2-disc set. 115 minutes.
As we look back and begin to assess with a more distanced eye the musical achievements of the 20th century, 1944's Vingt Regards should stand as one of the great works written for solo piano. (Of course, if you don't like the composer's sensibility to begin with--"too much butterscotch and religion," as one of my friends says--then you'll most likely disagree with me.) In the right hands, Messiaen's writing can astonish with its breadth and color, but it is difficult to find an interpreter who can resist the tendency of most pianists to over-sentimentalize the music.
French pianist Pierre-Laurent Aimard is an ideal match for the Vingt Regards. He was a longtime student of Messiaen's wife, Yvonne Loriod, whose 1973 recording of this music for Erato, overseen by the composer, still provides its benchmark rendition. Aimard himself was quite close to Messiaen both professionally and personally, and Teldec underscores that relationship by including in the booklet a picture of Aimard, his wife, their son Marc-Antoine, and the composer, who was the child's godfather. (Is the label trying to validate Aimard's interpretation by proving just how close they were? How subtle!)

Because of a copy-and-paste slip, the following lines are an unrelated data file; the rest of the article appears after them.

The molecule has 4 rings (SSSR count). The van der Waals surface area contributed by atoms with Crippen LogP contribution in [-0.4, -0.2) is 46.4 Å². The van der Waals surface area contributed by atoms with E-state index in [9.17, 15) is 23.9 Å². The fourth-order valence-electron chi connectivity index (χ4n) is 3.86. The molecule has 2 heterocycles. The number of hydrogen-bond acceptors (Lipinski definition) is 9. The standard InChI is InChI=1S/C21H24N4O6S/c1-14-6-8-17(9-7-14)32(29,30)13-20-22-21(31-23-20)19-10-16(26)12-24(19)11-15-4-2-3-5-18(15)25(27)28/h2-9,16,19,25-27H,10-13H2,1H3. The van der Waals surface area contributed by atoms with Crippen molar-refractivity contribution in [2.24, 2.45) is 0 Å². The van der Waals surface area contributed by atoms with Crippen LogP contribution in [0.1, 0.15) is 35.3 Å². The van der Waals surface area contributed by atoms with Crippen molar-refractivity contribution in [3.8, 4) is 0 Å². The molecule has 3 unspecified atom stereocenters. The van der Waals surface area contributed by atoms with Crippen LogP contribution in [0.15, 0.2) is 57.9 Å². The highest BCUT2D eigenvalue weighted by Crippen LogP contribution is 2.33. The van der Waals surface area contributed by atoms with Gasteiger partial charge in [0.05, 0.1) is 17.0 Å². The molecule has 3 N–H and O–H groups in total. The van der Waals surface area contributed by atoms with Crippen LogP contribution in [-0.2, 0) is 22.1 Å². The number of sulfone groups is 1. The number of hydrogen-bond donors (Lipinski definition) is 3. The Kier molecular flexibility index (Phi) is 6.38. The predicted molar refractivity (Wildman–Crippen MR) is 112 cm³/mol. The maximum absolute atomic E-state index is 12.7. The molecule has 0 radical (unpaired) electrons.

No matter. Aimard doesn't need to go to such lengths to prove his worth, as his playing speaks volumes. His tone is astringent, an excellent brace against the dangers of saccharine overload that would tempt a lesser player. He rigorously structures his playing, never allowing any of the 20 movements to sprawl out of control, until he finishes with a splendid Regard de l'Église d'Amour. The recording's depth and focus helps highlight the contours of Aimard's pianism. Note to the butterscotch brigade: If any recording of Messiaen could convert you, this would be it. --Anastasia Tsioulcas, ClassicsToday.com